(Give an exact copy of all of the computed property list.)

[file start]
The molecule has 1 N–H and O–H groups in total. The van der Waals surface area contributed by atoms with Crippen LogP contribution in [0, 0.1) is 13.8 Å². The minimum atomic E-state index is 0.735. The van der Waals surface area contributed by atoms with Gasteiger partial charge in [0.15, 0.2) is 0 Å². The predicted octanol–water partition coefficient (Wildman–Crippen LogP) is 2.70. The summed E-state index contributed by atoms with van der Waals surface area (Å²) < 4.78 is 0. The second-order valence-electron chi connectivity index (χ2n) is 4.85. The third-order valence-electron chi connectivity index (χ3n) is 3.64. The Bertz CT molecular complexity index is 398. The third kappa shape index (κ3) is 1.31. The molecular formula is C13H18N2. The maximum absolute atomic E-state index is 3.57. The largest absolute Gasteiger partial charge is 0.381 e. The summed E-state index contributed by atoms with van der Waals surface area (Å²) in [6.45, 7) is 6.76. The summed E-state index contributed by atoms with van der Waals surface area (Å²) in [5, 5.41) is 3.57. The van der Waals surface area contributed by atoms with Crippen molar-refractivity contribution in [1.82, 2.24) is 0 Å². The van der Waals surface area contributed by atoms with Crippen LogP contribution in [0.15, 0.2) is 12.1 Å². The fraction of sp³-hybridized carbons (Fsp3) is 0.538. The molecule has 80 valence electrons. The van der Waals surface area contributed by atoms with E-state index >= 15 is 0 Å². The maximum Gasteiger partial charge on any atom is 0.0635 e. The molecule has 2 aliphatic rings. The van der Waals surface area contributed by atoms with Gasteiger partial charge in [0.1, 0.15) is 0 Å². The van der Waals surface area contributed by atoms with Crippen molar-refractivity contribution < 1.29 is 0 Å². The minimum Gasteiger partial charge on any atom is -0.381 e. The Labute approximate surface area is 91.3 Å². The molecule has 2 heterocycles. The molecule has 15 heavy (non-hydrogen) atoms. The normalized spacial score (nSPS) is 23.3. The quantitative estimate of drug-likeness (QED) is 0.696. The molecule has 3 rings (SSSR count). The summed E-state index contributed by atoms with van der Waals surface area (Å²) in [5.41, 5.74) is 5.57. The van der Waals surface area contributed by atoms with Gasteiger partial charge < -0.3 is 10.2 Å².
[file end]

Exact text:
The molecule has 1 N–H and O–H groups in total. The van der Waals surface area contributed by atoms with Crippen LogP contribution in [0, 0.1) is 13.8 Å². The minimum atomic E-state index is 0.735. The van der Waals surface area contributed by atoms with Gasteiger partial charge in [0.15, 0.2) is 0 Å². The predicted octanol–water partition coefficient (Wildman–Crippen LogP) is 2.70. The summed E-state index contributed by atoms with van der Waals surface area (Å²) < 4.78 is 0. The second-order valence-electron chi connectivity index (χ2n) is 4.85. The third-order valence-electron chi connectivity index (χ3n) is 3.64. The Bertz CT molecular complexity index is 398. The third kappa shape index (κ3) is 1.31. The molecular formula is C13H18N2. The maximum absolute atomic E-state index is 3.57. The largest absolute Gasteiger partial charge is 0.381 e. The summed E-state index contributed by atoms with van der Waals surface area (Å²) in [6.45, 7) is 6.76. The summed E-state index contributed by atoms with van der Waals surface area (Å²) in [5, 5.41) is 3.57. The van der Waals surface area contributed by atoms with Crippen molar-refractivity contribution in [1.82, 2.24) is 0 Å². The van der Waals surface area contributed by atoms with Crippen LogP contribution in [0.15, 0.2) is 12.1 Å². The fraction of sp³-hybridized carbons (Fsp3) is 0.538. The molecule has 80 valence electrons. The van der Waals surface area contributed by atoms with E-state index >= 15 is 0 Å². The maximum Gasteiger partial charge on any atom is 0.0635 e. The molecule has 2 aliphatic rings. The van der Waals surface area contributed by atoms with Gasteiger partial charge in [0.1, 0.15) is 0 Å². The van der Waals surface area contributed by atoms with Crippen molar-refractivity contribution < 1.29 is 0 Å². The minimum Gasteiger partial charge on any atom is -0.381 e. The Labute approximate surface area is 91.3 Å². The molecule has 2 heterocycles. The molecule has 15 heavy (non-hydrogen) atoms. The normalized spacial score (nSPS) is 23.3. The quantitative estimate of drug-likeness (QED) is 0.696. The molecule has 3 rings (SSSR count). The summed E-state index contributed by atoms with van der Waals surface area (Å²) in [5.41, 5.74) is 5.57. The van der Waals surface area contributed by atoms with Gasteiger partial charge < -0.3 is 10.2 Å².